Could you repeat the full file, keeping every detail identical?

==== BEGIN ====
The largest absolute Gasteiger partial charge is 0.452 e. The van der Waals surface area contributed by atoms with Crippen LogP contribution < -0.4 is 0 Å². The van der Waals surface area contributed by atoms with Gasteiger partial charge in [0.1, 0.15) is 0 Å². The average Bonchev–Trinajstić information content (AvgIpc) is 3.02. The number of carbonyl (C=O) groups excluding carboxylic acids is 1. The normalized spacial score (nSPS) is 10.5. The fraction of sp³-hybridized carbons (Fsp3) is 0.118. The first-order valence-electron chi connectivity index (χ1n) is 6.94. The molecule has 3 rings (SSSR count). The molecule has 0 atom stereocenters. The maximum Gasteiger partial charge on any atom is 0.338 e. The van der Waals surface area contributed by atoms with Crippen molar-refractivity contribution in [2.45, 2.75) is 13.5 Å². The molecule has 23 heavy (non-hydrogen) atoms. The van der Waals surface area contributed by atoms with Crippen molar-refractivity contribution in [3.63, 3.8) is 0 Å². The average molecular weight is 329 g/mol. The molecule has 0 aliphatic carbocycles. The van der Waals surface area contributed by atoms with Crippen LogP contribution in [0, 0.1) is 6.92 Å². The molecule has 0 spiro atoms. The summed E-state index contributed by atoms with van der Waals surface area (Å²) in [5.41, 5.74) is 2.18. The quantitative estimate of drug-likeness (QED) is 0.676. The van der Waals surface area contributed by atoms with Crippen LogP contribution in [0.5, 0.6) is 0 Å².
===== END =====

The largest absolute Gasteiger partial charge is 0.452 e. The van der Waals surface area contributed by atoms with Crippen LogP contribution < -0.4 is 0 Å². The van der Waals surface area contributed by atoms with Gasteiger partial charge in [0.1, 0.15) is 0 Å². The average Bonchev–Trinajstić information content (AvgIpc) is 3.02. The number of carbonyl (C=O) groups excluding carboxylic acids is 1. The normalized spacial score (nSPS) is 10.5. The fraction of sp³-hybridized carbons (Fsp3) is 0.118. The first-order valence-electron chi connectivity index (χ1n) is 6.94. The molecule has 3 rings (SSSR count). The molecule has 0 atom stereocenters. The maximum Gasteiger partial charge on any atom is 0.338 e. The van der Waals surface area contributed by atoms with Crippen molar-refractivity contribution in [2.45, 2.75) is 13.5 Å². The molecule has 23 heavy (non-hydrogen) atoms. The van der Waals surface area contributed by atoms with Crippen molar-refractivity contribution in [3.63, 3.8) is 0 Å². The average molecular weight is 329 g/mol. The molecule has 0 aliphatic carbocycles. The van der Waals surface area contributed by atoms with Crippen LogP contribution in [0, 0.1) is 6.92 Å². The molecule has 0 spiro atoms. The summed E-state index contributed by atoms with van der Waals surface area (Å²) in [5.41, 5.74) is 2.18. The quantitative estimate of drug-likeness (QED) is 0.676. The van der Waals surface area contributed by atoms with Crippen LogP contribution in [0.5, 0.6) is 0 Å².